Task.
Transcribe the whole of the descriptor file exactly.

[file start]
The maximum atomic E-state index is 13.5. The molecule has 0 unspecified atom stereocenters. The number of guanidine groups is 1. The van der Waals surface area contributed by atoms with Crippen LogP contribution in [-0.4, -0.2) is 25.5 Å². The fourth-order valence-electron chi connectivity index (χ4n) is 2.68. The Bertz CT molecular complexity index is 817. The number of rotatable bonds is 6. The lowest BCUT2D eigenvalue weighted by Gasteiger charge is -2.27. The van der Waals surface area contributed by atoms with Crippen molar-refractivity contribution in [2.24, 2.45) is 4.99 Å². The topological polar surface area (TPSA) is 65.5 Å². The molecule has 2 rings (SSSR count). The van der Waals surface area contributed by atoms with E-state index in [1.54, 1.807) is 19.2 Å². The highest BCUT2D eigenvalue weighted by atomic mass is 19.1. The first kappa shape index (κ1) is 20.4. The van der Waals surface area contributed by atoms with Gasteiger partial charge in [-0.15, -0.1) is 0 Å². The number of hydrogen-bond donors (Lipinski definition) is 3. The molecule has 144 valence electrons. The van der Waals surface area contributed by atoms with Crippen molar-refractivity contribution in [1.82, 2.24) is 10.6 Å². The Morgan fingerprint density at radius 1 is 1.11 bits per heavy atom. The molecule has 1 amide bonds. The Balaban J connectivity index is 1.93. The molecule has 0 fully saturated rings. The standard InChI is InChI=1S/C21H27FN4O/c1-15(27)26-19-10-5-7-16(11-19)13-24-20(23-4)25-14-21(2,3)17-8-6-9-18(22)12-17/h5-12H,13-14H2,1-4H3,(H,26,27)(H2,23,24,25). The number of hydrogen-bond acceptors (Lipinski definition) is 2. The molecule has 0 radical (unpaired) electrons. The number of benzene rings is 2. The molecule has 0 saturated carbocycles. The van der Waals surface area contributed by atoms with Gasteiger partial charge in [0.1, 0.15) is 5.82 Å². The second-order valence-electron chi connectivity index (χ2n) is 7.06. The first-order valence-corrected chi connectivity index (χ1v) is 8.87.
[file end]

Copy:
The maximum atomic E-state index is 13.5. The molecule has 0 unspecified atom stereocenters. The number of guanidine groups is 1. The van der Waals surface area contributed by atoms with Crippen LogP contribution in [-0.4, -0.2) is 25.5 Å². The fourth-order valence-electron chi connectivity index (χ4n) is 2.68. The Bertz CT molecular complexity index is 817. The number of rotatable bonds is 6. The lowest BCUT2D eigenvalue weighted by Gasteiger charge is -2.27. The van der Waals surface area contributed by atoms with Crippen molar-refractivity contribution in [2.24, 2.45) is 4.99 Å². The topological polar surface area (TPSA) is 65.5 Å². The molecule has 2 rings (SSSR count). The van der Waals surface area contributed by atoms with E-state index in [1.54, 1.807) is 19.2 Å². The highest BCUT2D eigenvalue weighted by atomic mass is 19.1. The first kappa shape index (κ1) is 20.4. The van der Waals surface area contributed by atoms with Gasteiger partial charge in [-0.15, -0.1) is 0 Å². The number of hydrogen-bond donors (Lipinski definition) is 3. The molecule has 144 valence electrons. The van der Waals surface area contributed by atoms with Crippen molar-refractivity contribution in [1.82, 2.24) is 10.6 Å². The Morgan fingerprint density at radius 1 is 1.11 bits per heavy atom. The molecule has 1 amide bonds. The Balaban J connectivity index is 1.93. The molecule has 0 fully saturated rings. The standard InChI is InChI=1S/C21H27FN4O/c1-15(27)26-19-10-5-7-16(11-19)13-24-20(23-4)25-14-21(2,3)17-8-6-9-18(22)12-17/h5-12H,13-14H2,1-4H3,(H,26,27)(H2,23,24,25). The number of hydrogen-bond acceptors (Lipinski definition) is 2. The molecule has 0 radical (unpaired) electrons. The number of benzene rings is 2. The molecule has 0 saturated carbocycles. The van der Waals surface area contributed by atoms with Gasteiger partial charge in [0.1, 0.15) is 5.82 Å². The second-order valence-electron chi connectivity index (χ2n) is 7.06. The first-order valence-corrected chi connectivity index (χ1v) is 8.87.